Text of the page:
If you follow me on Instagram, you may have heard me yelling about the awesomeness of the Wicked Healthy Cookbook by Chad and Derek Sarno. I have been a fan of these guys for several years now and a follower of their Wicked Healthy blog.

The Sarno brothers are plant-pushers and are taking vegan cooking to an entirely new level. I would say the recipes in this cookbook take a fair amount of preparation and may require some ingredients you may not be able to find at a ‘regular’ grocery store but I can also say that every minute of preparation will be entirely worth it. These recipes are FIRE!!!!!

That’s not to say that every recipe is complicated. For example, these grilled baby artichoke crostini with cashew creme fraiche and horseradish came together in a flash and were sooo tasty! I left them on counter and my brother demolished a few. My mostly carnivorous brother, that is. When he told me he liked them, I dropped the vegan bomb and he was shocked. Haha – got him!

Next I tried this dreamy cashew au poivre torte with basil parsley pesto. Again, this recipe was easy to make although the fermentation process takes a day or so. I love that this plant-based cheese is cultured with probiotics. This makes a more ‘real’ cheesy taste and introduces beneficial bacteria! Nourish Your Guts y’alllllllll!

The basil parsley layer just adds such a nice fresh taste. I think even omnivore friends would love this!

Lastly, I get to share a recipe with you!! How insanely awesome do these king oyster mushrooms look as a satay with spicy peanut-ginger sauce. I’m drooling!

Earlier in the month I hosted an Instagram giveaway for two copies of the Wicked Healthy Cookbook – follow me @kokobrill so you don’t miss out!

This is just a tiny snippet of the amazing recipes found in this book. I cannot WAIT to try their vegan meringues, yummy cocktails, endless BBQ dishes, dumplings and more!


Meaty king oyster mushrooms make this dish a win-win for meat eaters and plant eaters. The mushrooms have long, thick stems that you slice into thick strips, skewer, then roast to make satay. Yes! A creamy, gingery peanut sauce brings it all together.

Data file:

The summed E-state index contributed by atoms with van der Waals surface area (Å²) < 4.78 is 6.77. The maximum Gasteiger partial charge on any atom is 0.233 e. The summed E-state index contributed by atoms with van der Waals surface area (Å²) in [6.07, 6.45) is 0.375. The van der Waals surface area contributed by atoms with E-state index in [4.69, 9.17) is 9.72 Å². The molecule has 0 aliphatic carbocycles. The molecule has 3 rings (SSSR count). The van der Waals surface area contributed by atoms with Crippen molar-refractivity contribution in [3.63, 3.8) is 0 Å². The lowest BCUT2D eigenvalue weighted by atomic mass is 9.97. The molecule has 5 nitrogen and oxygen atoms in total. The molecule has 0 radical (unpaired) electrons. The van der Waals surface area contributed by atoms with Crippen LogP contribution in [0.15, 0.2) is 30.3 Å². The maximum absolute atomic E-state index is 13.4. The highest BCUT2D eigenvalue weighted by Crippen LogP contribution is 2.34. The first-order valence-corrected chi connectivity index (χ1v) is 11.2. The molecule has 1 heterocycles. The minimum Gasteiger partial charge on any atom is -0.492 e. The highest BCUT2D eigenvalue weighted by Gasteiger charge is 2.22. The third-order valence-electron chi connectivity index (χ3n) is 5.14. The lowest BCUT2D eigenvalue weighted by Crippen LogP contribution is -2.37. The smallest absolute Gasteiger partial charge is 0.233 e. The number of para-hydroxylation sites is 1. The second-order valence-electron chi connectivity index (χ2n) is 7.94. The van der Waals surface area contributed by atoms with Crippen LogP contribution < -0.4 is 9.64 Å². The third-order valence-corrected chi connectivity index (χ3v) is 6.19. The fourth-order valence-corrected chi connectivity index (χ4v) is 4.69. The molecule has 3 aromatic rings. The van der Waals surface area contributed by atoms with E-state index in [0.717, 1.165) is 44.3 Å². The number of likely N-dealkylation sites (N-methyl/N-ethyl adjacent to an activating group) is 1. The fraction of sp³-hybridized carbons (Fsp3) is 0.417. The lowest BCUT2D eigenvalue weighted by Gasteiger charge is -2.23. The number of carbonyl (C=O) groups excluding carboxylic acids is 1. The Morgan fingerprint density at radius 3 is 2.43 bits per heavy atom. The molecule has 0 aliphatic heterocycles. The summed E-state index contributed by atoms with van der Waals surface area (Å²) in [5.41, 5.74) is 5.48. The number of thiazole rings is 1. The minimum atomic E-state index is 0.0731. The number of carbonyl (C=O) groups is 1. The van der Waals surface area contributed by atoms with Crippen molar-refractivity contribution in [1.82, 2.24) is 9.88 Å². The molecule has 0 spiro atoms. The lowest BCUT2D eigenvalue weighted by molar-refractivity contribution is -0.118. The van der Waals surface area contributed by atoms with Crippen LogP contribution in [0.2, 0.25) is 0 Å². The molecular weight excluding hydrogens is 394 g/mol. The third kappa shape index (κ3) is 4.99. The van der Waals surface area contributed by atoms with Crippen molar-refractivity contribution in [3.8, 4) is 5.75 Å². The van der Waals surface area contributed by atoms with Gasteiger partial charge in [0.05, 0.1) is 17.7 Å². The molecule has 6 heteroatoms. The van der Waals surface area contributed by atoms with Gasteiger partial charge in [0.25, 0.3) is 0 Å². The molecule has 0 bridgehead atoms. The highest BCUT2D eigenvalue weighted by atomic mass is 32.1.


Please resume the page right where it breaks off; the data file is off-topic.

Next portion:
1 pound king oyster mushrooms

5 tablespoons vegetable oil

¼ cup water

¼ cup low-sodium tamari or soy sauce

1 tablespoon agave syrup

1 tablespoon sriracha or chile paste

1 teaspoon hot chile oil


1 cup smooth peanut butter

1/3 cup low-sodium tamari or soy sauce

1/3 cup fresh lime juice

1 tablespoon grated fresh ginger

2 cloves garlic, minced or pressed

¼ teaspoon smoked paprika

1 Thai chile, chopped; or ½ teaspoon red pepper flakes

½ to 1 cup water


1. FOR THE MUSHROOMS: Slice off the mushroom caps and save for another use (see Pro Tip). Trim the bases so the stems are clean. (In the next steps, you’ll be pressing the mushroom stems to make them thinner, flatter, and more pliable for skewering.)

2. Heat a large heavy pan (such as cast iron) over medium-high heat. When it’s hot, swirl 3 tablespoons of the oil in the pan to coat the bottom, then add the mushrooms. After a minute or so, use a second heavy pan or a couple of foil-wrapped bricks to weight down and press/sear the mushrooms. Cook for 2 minutes, then pour the water around the mushrooms. (The steam will help soften the mushrooms and flatten the round shape into a squarer shape, which is easier to skewer.) Continue pressing for 2 to 3 minutes, then flip the mushrooms over. When the ’shrooms are tender and pliable, 2 to 3 minutes longer, remove them to a work surface. Let cool for 15 minutes or so.

3. Meanwhile, mix together the remaining 2 tablespoons oil and the tamari, agave, sriracha, and hot chile oil to make your marinade.

4. When the mushrooms are cool, slice them lengthwise into strips about ¼ inch thick. Arrange the strips in a single layer on a baking sheet and brush them all over with the marinade, using it all. Let marinate at room temperature for at least 1 hour. Or, if you have time, cover and marinate in the refrigerator for up to 2 days. The longer you marinate, the more flavor you’ll get.

5. Soak a handful of wooden skewers in water to cover for 30 minutes. When ready to cook, preheat the oven to 350ºF. Thread each strip of mushroom on a skewer, making as many ribbon folds as possible without breaking the mushroom. Place the skewers on a baking sheet and bake in the hot oven until lightly browned, 20 to 30 minutes.

6. FOR THE SAUCE: Combine all the ingredients in a blender and buzz it all up until smooth. For a thicker sauce, use less water; use more to make it thinner.

7. Drizzle a little sauce over the skewers before serving with the remainder on the side for dipping.


• Switch it up and use almond butter or cashew butter in the sauce instead of peanut butter.

• Garnish with fresh cilantro, chopped chiles, and lemon or lime wedges for squeezing.


Use the leftover mushroom caps to make Mushroom Stock (page 284) or add them to the filling for Porcini Ravioli (page 211). Or just sauté them, toss with tamari, and add to your favorite noodle bowl.

Excerpted from the book THE WICKED HEALTHY COOKBOOK by Chad Sarno, Derek Sarno, and David Joachim. Copyright © 2018 by Chad Sarno and Derek Sarno. Reprinted with permission of Grand Central Life & Style. All rights reserved.